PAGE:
Rhubarb Lattice Cake – serves 8

Rhubarb lattice cake

9 1/2oz caster sugar
7oz butter
400g rhubarb, trimmed and cut into equal 4cm lengths
2 large eggs, beaten
1 tsp vanilla extract
3 1/2oz self-raising flour, sifted
1 tsp baking powder
3 1/2 oz ground almonds
1 tsp cinnamon
Grated rind of one orange
2 tbsp fresh orange juice
2 tbsp milk

Grease and line an 8″ solid-bottomed cake tin with baking parchment – I use a heavy tarte tatin tin.

Put 4 1/2oz sugar and 3fl oz water in a small pan and simmer gently until the sugar dissolves. Increase the heat and cook to a golden caramel colour, watching like a hawk so that it doesn’t burn! Remove from the heat and add 2oz butter, stirring well. Pour into the prepared cake tin and place the rhubarb pieces on top in a neat lattice pattern. If you use a round tin, as I did, you’ll need to trim the outside pieces as you go to fit the tin.

Beat the remaining butter and sugar in a large bowl until light and fluffy, then gradually mix in the beaten eggs and vanilla extract. Add 1-2 tbsp flour if it shows signs of curdling. Then fold in the dry ingredients and orange zest, alternating with the milk and orange juice.

Spoon the mixture onto the plums and bake for 45-50 minutes at 160°C / Gas 4 until golden brown, spongy to the touch and a skewer comes out clean.
Cool for a few minutes, then, while still warm, run a knife round the edge of the cake, place a large plate on top of the tin and firmly but gently turn the whole plate and tin upside down. Shake a little and the cake should just turn out of the tin onto the plate. Remove the parchemnt to serve.

Serve warm with cream or crème fraiche for a delicious dessert or cold as cake – delicious either way! You could also add chopped stem ginger and 1 tsp ground ginger instead of the cinnamon in the sponge, substituting 2 tbsp stem ginger syrup for the orange juice.

Leo watching bluebells Tapsells 2019

 

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It’s a chill wind…

Kale

It’s been bitterly cold outside today, so apart from the requisite two daily dog walks, and a brief visit to the allotment to reinstate my brassica frame and harvest some leeks, parsley, calabrese and Cavolo Nero, it’s been a day for hibernating inside in front of a roaring log fire. The frame had blown down again in last week’s strong winds, along with several front panels of my allotment shed, so it was a good thing I was accompanied by my younger son, who took it upon himself to screw them back into place. Otherwise, I might very well have discovered the whole shed missing next time I go up! As it was, there was a large piece of wood lying at the shed door, which definitely wasn’t mine and must have blown from someone else’s plot. The joys of an exposed site… but a small price to pay for tranquillity and spectacular country views, I suppose.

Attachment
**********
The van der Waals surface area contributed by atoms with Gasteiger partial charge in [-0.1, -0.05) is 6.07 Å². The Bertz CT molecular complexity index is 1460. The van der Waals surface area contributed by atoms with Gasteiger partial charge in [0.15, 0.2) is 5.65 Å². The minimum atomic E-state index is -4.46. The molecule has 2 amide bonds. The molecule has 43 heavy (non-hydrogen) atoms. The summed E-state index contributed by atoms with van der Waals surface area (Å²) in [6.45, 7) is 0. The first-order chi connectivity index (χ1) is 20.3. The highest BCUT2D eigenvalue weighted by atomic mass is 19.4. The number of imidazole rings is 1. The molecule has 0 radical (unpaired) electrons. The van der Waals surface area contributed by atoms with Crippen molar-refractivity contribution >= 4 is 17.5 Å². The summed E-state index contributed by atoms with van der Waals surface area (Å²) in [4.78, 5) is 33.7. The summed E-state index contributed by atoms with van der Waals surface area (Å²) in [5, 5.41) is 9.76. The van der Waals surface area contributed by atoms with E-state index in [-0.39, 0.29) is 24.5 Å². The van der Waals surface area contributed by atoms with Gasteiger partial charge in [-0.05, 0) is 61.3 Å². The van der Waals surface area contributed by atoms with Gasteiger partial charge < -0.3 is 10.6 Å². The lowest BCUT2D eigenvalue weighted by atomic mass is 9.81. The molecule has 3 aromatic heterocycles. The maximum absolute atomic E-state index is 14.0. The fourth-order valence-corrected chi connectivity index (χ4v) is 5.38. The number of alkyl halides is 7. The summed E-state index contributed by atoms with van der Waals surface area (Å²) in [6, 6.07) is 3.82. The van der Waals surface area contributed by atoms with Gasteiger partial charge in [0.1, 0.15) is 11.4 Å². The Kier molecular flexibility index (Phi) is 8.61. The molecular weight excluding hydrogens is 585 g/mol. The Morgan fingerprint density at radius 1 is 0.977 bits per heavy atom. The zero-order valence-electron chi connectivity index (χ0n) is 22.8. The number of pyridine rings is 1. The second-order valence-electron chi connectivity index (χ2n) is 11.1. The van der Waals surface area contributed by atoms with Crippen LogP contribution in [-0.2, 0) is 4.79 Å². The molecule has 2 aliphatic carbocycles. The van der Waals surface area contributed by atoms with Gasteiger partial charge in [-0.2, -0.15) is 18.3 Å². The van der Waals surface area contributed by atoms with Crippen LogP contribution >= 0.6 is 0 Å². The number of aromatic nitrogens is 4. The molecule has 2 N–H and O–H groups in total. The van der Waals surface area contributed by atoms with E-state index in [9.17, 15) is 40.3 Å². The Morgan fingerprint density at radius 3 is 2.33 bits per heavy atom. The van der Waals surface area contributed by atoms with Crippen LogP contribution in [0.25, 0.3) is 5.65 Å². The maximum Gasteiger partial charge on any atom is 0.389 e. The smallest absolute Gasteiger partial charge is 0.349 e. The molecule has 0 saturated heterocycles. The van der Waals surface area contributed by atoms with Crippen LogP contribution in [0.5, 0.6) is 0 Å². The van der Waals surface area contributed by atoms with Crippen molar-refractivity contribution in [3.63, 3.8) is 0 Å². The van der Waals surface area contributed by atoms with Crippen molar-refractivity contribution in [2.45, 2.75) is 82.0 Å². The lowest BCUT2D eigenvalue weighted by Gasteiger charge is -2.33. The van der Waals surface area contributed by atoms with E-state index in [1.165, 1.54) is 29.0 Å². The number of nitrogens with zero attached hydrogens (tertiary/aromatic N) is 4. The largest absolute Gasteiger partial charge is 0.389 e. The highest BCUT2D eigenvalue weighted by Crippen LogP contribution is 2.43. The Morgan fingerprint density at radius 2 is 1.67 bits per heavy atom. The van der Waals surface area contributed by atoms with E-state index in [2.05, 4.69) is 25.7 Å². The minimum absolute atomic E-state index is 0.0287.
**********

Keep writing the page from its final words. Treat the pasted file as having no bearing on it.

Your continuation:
I did manage to do my annual New Year’s Day plant survey earlier in the week, but the wet weather meant that there were only 11 plants in flower this year: a couple of primroses, hellebores foetidus and Party Frock, chaenomeles Crimson & Gold, viburnum bodnantense Charles Lamont and daphnes aureomarginata, mezereum alba and bholua Jacqueline Postill, rose Frilly Cuff (a new addition last autumn) and a deep pink heather. However, the snowdrops are growing by the day with all the rain and their first buds should soon be out. A decidedly cheering thought.

Other than cutting back last year’s hellebore foliage, most of which has now started to fan out from the centre to better show off the emerging flower buds, as if reminding me that it’s time for the chop, there really isn’t much to tempt me out into the garden at this time of year. Even the compost bins, still stocked by a weekly bag of vegetable waste from the kitchen, decay at a slower rate at this time of year. The hellebore leaves don’t go into the garden compost, of course, as some of them show signs of hellebore leaf spot, a fungal disease I definitely don’t want to perpetuate from one year to the next. I did cut down last year’s dead and strawlike flower spikes on my vigorous valerian (centranthus ruber) plants too, though, revealing the lovely new growth waiting beneath.

Seeds Jan 2018

One thing I did do yesterday was visit my local garden centre, where I snapped up some real bargains, not only in half-price seeds – always worth looking at this time of year – but half-price organic slug pellets and tomato food too. A substantial saving when you add it all up, and these are all things I will definitely get through when the gardening year gets going in earnest.

Back in the warmth, this was an evening for an old-fashioned Beef & Guinness casserole with herby dumplings, followed by that old favourite, pineapple upside-down pudding & custard. Comfort food par excellence.

Pineapple Upside-Down Pudding – serves 6

 

Pineapple upsidedown_cropped

1 large tin pineapple slices in juice, drained
50g glacé cherries, halved
2-3 tbsp golden syrup
125g caster sugar
125g butter
125g self-raising flour, sifted
1 tsp baking powder
2 eggs, beaten
1 tsp vanilla extract

Pre-heat the oven to 160ºC, Gas 4. Grease a 20cm cake tin – I like to use a tarte tatin tin for this, but any deep cake tin will do. Spoon the golden syrup into the bottom of the tin and spread out to cover completely. Arrange the pineapple slices on the bottom of the dish; you may not need them all, but fit in what you can. Arrange the cherries decoratively around the pineapple slices.

Place the remaining ingredients in a medium bowl and whisk until light and fluffy. Spoon onto the pineapple and spread out evenly to cover. Bake at 160ºC, Gas 4 for 45 minutes until golden brown and firm to the touch. Serve warm with fresh custard or pouring cream.